Non-news doesn’t get any more non-newsy than Chávez’s blanket dismissal of OAS’s extensively researched, carefully drafted 300-page report on Democracy and Human Rights in Venezuela as "pure excrement." This kind of non-response response, which olympically skips over the whole sordid business of, y’know, acknowledging the existence of specific allegations, facing them forthrightly and coming up with some form of minimally reasoned defense of the government’s actions has been the government’s rhetorical bread and butter from the moment Chávez reached power. Dog-bites-man gets no dog-bites-mannier than this.
The government’s disqualify-deny-refuse-to-engage reflex is so well developed by now, we’ve sort of lost track of how grave it is for the possibility of establishing some kind of reasonable debate in a halfway vibrant public sphere. Every important conversation on every important public issue in Venezuela has been indefinitely postponed through the use of this expedient.
So, to take just the single issue I consider most lethal to the possibility of real constitutional democracy, lets think through this stuff with political interference with the judges. Is Chávez denying that 137 judges actually have been dismissed or had their appointments revoked since 2008? Is he denying any judges have been? Or is he accepting that but intending that that’s not problematic for some reason? Is he denying that the government yanks people from the bench without so much as publishing the reason for it? Or is he accepting that but intending to arguing that this is an appropriate way to manage a court system? Or is it some other possibility I haven’t thought of?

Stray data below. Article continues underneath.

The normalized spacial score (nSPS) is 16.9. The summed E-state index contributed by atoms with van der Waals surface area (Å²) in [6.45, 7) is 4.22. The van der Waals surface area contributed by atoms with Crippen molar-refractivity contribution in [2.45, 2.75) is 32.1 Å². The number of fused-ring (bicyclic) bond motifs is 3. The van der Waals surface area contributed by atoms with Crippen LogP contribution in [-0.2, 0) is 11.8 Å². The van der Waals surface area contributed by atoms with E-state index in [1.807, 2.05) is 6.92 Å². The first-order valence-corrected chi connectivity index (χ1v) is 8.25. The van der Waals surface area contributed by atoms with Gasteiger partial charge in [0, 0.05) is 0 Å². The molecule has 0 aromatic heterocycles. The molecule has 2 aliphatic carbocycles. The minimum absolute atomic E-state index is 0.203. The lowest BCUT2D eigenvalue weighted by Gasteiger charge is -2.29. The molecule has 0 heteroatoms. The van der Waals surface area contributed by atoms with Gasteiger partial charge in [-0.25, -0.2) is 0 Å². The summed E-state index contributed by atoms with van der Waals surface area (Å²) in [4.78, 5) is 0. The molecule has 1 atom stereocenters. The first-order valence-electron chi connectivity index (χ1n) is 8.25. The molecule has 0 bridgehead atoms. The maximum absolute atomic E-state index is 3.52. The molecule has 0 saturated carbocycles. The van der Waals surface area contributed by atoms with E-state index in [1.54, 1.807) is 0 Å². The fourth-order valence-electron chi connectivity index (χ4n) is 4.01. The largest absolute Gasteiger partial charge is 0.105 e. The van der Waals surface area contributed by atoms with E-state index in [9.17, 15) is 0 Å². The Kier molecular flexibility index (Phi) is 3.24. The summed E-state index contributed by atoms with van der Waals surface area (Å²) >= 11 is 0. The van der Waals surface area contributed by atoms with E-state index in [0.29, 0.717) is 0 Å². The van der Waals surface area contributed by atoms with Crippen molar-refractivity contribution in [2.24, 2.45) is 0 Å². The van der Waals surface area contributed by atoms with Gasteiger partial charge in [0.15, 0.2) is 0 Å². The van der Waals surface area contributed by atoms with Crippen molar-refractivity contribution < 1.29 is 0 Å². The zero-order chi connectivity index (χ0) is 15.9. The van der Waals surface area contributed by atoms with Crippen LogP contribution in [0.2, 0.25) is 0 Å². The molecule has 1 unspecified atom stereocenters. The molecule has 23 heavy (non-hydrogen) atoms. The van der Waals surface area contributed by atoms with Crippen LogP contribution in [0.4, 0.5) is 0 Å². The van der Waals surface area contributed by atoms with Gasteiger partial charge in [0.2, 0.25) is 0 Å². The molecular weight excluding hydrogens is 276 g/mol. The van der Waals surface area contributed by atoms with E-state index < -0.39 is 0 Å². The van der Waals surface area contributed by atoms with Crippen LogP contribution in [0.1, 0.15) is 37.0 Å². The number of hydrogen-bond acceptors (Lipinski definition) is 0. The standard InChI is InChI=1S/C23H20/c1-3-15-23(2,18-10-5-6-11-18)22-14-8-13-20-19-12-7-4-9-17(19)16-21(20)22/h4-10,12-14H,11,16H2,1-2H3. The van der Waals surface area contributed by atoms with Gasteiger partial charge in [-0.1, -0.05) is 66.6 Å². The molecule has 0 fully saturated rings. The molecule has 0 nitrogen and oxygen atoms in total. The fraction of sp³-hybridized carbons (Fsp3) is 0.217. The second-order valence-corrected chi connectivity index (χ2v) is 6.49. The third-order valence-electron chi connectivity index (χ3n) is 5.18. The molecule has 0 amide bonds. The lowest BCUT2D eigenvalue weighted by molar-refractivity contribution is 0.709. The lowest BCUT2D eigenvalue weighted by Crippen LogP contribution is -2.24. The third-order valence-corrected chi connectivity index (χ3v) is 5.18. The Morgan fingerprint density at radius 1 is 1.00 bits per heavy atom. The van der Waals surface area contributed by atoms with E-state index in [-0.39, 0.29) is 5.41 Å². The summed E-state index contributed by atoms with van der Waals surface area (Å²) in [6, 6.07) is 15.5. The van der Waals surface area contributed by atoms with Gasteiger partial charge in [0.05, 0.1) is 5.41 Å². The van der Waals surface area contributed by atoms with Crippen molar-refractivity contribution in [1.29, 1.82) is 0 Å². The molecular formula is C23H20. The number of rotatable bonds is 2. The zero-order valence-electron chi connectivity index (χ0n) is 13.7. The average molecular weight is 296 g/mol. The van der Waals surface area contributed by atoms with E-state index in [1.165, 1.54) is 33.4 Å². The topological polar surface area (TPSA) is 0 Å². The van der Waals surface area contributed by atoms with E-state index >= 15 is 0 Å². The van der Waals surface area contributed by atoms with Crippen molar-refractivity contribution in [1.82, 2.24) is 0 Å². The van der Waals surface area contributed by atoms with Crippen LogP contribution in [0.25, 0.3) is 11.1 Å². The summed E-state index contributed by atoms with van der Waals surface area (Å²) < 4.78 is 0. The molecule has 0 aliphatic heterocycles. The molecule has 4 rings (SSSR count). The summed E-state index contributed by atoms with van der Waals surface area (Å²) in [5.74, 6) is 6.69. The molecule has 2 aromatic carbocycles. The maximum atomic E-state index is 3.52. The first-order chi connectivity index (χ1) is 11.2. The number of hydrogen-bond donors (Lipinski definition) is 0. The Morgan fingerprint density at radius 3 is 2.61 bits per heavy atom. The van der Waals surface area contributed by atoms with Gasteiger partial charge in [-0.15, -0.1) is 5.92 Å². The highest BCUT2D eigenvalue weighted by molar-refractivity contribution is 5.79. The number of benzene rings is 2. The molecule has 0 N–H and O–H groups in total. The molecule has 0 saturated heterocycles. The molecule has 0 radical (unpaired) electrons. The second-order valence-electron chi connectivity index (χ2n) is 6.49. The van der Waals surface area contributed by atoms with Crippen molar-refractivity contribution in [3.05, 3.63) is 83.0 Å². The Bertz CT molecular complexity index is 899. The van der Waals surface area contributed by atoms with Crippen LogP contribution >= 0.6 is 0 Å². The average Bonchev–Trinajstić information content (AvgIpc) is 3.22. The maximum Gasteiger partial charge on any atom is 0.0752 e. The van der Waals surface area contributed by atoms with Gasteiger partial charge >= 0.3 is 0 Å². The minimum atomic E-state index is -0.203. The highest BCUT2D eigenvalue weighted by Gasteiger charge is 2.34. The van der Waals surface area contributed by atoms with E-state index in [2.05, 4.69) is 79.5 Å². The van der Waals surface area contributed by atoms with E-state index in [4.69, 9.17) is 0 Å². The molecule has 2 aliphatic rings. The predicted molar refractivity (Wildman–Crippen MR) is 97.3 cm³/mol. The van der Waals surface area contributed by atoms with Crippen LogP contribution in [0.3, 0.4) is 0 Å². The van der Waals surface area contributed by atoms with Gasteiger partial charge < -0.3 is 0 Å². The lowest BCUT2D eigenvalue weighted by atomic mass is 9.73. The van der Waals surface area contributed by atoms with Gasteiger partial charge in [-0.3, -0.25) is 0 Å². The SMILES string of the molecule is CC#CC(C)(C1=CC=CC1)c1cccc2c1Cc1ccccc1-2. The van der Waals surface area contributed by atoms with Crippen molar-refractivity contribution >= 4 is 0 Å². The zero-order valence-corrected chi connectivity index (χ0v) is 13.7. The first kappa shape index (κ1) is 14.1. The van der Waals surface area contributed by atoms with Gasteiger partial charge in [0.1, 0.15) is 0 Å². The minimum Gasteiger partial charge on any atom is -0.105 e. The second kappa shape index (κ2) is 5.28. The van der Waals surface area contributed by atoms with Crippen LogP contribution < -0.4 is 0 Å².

We don’t know – and you don’t either – because the government does not, will not, refuses to engage this debate…or any other debate that isn’t premised on slavish obedience to the autocrat’s line.
This fundamental rejection, as a matter of principle, of the notion that a government’s actions ought to be publicly accounted for on rational grounds is the crux of chavismo’s galloping authoritarianism. That a government managed in this way can only fail seems to me self-evident: the government systematically cuts itself off from the chief mechanisms modern states have for being made aware of the mistakes they’re making and correcting them.
That, in the end, is what public reason is for. Reject it on principle and you guaranteed to screw up again and again.Caracas Chronicles is 100% reader-supported. Support independent Venezuelan journalism by making a donation.